“Grief does not change you, Hazel. It reveals you.” (A quote from the book)
One thing this book definitely did for me was make me realise how much parents love their children and how much they would do for their children. The story might be a love story but that’s what makes it noticeable, it’s not ordinary despite being typical. I don’t want to ruin an experience of your lives by giving spoilers but trust me when I tell you it will change your life.
5) Even though it seems like you’ve been reading it for a while, since you get so involved in the stories of their lives, it’s a short book nonetheless for something so beautifully written and life altering. I read it on adobe reader and it hardly had 77 pages. Trust me putting so much in something so small is called real skill, considering the intricate details included. It won’t take more than two days for even the slowest reader to finish it.
So far I’ve only come across a few people who weren’t taken aback by this book and had some negative things to say about it. Though they do point out some things that needed perspective in the book but those things didn’t hold much importance when comparing it to the book as a whole.
I can only tell you my experience and how it made me feel, and though I’d appear biased, I can’t ignore the impact it had on me.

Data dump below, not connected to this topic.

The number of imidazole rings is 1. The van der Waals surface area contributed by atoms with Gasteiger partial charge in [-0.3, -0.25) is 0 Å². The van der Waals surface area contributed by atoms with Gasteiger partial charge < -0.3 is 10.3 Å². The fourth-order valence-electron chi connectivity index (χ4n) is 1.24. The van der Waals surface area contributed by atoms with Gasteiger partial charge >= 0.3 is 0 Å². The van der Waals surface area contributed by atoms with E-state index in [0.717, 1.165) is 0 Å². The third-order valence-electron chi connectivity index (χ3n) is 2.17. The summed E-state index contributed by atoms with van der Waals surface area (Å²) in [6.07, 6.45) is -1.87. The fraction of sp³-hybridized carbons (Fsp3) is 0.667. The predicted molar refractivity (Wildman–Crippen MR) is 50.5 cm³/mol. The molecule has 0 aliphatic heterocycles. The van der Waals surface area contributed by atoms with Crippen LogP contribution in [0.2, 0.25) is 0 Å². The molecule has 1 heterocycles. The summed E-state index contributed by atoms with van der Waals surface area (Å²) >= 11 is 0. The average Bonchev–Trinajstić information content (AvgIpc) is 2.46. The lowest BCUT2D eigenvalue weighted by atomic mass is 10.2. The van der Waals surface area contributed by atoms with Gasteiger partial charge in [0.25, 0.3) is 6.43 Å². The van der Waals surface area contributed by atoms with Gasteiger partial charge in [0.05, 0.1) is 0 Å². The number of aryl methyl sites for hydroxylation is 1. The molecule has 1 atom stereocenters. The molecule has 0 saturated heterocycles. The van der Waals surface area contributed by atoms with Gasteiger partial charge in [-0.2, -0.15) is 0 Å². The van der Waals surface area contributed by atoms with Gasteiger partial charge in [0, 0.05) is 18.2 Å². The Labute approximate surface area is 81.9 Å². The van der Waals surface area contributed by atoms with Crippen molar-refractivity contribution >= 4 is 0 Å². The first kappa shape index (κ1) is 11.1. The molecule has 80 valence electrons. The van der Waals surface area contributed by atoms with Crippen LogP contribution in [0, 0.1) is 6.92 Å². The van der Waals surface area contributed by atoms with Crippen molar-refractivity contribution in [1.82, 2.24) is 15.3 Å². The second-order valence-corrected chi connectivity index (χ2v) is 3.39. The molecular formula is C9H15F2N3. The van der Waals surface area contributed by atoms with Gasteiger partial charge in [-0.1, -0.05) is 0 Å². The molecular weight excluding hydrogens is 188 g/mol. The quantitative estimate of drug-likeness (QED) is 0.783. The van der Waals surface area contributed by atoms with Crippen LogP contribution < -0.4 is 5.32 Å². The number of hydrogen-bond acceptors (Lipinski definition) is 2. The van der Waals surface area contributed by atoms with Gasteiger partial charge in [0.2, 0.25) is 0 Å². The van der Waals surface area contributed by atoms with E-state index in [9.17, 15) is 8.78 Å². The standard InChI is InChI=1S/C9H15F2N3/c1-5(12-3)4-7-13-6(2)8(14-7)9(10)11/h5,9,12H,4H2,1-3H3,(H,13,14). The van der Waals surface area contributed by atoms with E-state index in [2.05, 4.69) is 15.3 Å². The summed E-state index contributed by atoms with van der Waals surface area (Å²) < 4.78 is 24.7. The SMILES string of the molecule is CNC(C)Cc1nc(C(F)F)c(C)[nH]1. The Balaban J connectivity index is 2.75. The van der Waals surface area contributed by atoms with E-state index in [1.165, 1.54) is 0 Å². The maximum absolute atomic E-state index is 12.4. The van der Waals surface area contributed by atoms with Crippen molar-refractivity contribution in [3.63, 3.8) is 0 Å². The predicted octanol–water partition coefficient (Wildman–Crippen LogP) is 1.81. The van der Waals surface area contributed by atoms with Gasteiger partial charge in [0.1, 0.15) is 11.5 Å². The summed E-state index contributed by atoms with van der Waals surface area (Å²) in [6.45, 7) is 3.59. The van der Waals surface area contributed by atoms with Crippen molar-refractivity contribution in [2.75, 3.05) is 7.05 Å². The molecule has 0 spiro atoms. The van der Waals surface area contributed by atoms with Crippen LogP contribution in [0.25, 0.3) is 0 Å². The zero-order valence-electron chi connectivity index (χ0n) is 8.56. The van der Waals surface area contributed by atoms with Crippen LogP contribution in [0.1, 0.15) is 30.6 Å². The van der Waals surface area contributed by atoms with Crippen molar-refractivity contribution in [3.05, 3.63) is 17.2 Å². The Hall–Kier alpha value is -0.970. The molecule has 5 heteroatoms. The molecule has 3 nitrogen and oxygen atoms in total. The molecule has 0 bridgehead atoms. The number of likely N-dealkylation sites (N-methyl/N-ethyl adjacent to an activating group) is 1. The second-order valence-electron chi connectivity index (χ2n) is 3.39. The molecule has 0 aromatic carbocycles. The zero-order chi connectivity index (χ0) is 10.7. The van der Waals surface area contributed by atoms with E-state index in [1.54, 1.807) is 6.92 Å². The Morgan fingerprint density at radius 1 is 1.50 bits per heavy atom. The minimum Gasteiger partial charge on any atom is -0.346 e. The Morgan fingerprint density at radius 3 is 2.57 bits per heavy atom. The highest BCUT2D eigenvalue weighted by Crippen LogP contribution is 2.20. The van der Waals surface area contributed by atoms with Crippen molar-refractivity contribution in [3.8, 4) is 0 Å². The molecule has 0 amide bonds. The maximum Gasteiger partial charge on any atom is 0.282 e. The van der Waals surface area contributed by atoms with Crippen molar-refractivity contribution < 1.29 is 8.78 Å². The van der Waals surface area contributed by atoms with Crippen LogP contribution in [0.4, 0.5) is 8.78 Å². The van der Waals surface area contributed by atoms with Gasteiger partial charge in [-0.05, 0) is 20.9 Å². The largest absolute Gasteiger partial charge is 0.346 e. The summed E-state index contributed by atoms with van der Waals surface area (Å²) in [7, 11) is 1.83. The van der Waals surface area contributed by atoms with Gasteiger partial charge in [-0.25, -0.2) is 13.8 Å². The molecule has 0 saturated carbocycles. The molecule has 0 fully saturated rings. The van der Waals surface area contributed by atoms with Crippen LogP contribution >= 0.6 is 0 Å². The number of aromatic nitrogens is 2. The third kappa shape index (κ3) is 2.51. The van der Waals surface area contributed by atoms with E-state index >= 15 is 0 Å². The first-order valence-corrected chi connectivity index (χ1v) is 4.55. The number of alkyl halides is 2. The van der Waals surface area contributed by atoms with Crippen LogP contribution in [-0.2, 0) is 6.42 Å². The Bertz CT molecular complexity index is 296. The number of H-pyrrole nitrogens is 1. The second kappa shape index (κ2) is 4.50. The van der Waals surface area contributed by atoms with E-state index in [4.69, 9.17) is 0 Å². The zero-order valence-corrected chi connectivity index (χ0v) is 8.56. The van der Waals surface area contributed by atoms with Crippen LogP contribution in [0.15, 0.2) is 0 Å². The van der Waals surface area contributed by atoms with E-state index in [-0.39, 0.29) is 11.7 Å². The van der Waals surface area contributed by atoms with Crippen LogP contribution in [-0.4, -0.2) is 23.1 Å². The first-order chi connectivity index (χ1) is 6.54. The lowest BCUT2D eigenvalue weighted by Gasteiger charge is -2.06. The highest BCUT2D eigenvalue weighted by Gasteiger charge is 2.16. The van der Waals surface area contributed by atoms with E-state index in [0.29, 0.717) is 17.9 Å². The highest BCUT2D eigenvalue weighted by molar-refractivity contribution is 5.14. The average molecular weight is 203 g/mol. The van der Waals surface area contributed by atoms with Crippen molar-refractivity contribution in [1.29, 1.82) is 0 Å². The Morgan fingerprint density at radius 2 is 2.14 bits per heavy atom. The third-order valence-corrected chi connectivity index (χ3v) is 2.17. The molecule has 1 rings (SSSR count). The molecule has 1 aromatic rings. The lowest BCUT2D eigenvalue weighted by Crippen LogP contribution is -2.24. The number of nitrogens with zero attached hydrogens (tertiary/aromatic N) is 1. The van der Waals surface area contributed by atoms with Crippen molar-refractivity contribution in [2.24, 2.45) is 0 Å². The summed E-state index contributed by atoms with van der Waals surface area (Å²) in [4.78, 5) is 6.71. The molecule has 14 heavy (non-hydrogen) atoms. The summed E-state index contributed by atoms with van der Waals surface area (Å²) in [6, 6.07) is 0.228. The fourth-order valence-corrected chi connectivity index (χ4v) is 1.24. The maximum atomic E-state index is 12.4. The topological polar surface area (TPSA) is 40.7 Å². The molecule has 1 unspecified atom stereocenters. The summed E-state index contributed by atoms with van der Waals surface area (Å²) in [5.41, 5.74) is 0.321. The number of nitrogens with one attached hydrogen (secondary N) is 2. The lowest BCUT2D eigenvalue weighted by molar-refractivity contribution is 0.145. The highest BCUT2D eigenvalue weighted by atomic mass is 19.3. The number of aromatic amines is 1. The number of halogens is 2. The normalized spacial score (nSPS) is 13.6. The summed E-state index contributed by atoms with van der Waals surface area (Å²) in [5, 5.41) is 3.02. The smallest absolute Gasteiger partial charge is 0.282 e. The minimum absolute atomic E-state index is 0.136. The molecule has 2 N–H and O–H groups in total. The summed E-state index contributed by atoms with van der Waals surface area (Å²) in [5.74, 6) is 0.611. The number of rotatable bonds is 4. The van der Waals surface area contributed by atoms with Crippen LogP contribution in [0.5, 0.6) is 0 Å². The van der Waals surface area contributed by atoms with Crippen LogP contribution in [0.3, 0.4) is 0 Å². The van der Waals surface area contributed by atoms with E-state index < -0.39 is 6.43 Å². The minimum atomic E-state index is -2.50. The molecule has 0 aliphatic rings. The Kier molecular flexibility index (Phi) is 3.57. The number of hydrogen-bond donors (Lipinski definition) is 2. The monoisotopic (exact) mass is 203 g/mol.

In the end, just to prove to you all that I’m a teenager myself, I’ll tell you how I went completely head over heels for Augustus Waters, the most imperfect hero with the perfection for living his life. I value people who shed light on matters that I don’t fully understand or realise yet, and Augustus made me realise something too.
Here is what Augustus had to say about the love of his life,
“Hazel is different. She walks lightly, old man. She walks lightly upon the earth. Hazel knows the truth: We’re as likely to hurt the universe as we are to help it, and we’re not likely to do either….
People will say it’s sad that she leaves a lesser scar, that fewer remember her, that she was loved deeply but not widely. But it’s not sad, Van Houten. It’s triumphant. It’s heroic. Isn’t that the real heroism? Like the doctors say: First, do no harm.”
This is what he gave me!
I’m thankful to Mr John Green for writing such a heart-breaking book which left me with the realisation that death is a side effect of life and to prove that, pain demands to be felt.
“Sometimes, you read a book and it fills you with this weird evangelical zeal, and you become convinced that the shattered world will never be put back together unless and until all living humans read the book. And then there are books like ‘An Imperial Affliction’, which you can’t tell people about, books so special and rare and yours that advertising your affection feels like betrayal” -John Green (The Fault in Our Stars)
The views expressed by the writer and the reader comments do not necessarily reflect the views and policies of The Express Tribune.